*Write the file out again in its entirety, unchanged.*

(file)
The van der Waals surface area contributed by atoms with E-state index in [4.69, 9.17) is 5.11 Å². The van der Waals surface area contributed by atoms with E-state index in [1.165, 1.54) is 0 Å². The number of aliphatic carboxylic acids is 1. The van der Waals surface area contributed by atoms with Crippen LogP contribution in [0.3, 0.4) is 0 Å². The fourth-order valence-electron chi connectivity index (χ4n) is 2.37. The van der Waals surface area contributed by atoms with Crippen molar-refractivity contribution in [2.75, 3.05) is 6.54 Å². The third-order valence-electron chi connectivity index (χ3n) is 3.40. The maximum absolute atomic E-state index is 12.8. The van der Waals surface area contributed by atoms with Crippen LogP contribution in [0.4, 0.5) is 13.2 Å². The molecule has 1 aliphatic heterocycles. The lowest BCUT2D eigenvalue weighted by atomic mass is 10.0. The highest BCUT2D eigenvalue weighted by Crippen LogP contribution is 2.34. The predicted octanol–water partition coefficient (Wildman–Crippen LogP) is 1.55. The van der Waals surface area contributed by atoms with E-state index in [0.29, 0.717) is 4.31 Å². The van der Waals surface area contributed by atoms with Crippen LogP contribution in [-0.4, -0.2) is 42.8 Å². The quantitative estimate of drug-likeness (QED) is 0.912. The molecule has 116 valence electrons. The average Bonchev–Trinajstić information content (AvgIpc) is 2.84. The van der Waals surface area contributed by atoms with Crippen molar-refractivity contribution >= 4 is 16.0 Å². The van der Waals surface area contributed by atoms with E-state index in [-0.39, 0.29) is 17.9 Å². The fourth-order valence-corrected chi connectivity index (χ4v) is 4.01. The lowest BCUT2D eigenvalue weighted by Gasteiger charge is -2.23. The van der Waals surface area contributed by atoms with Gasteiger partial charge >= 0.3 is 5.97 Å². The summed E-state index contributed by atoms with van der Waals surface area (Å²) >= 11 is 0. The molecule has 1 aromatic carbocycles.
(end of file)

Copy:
The van der Waals surface area contributed by atoms with E-state index in [4.69, 9.17) is 5.11 Å². The van der Waals surface area contributed by atoms with E-state index in [1.165, 1.54) is 0 Å². The number of aliphatic carboxylic acids is 1. The van der Waals surface area contributed by atoms with Crippen LogP contribution in [0.3, 0.4) is 0 Å². The fourth-order valence-electron chi connectivity index (χ4n) is 2.37. The van der Waals surface area contributed by atoms with Crippen molar-refractivity contribution in [2.75, 3.05) is 6.54 Å². The third-order valence-electron chi connectivity index (χ3n) is 3.40. The maximum absolute atomic E-state index is 12.8. The van der Waals surface area contributed by atoms with Crippen LogP contribution in [0.4, 0.5) is 13.2 Å². The molecule has 1 aliphatic heterocycles. The lowest BCUT2D eigenvalue weighted by atomic mass is 10.0. The highest BCUT2D eigenvalue weighted by Crippen LogP contribution is 2.34. The predicted octanol–water partition coefficient (Wildman–Crippen LogP) is 1.55. The van der Waals surface area contributed by atoms with E-state index in [0.29, 0.717) is 4.31 Å². The van der Waals surface area contributed by atoms with Crippen LogP contribution in [-0.4, -0.2) is 42.8 Å². The quantitative estimate of drug-likeness (QED) is 0.912. The molecule has 116 valence electrons. The average Bonchev–Trinajstić information content (AvgIpc) is 2.84. The van der Waals surface area contributed by atoms with Crippen molar-refractivity contribution >= 4 is 16.0 Å². The van der Waals surface area contributed by atoms with E-state index in [-0.39, 0.29) is 17.9 Å². The fourth-order valence-corrected chi connectivity index (χ4v) is 4.01. The lowest BCUT2D eigenvalue weighted by Gasteiger charge is -2.23. The van der Waals surface area contributed by atoms with Gasteiger partial charge >= 0.3 is 5.97 Å². The summed E-state index contributed by atoms with van der Waals surface area (Å²) >= 11 is 0. The molecule has 1 aromatic carbocycles.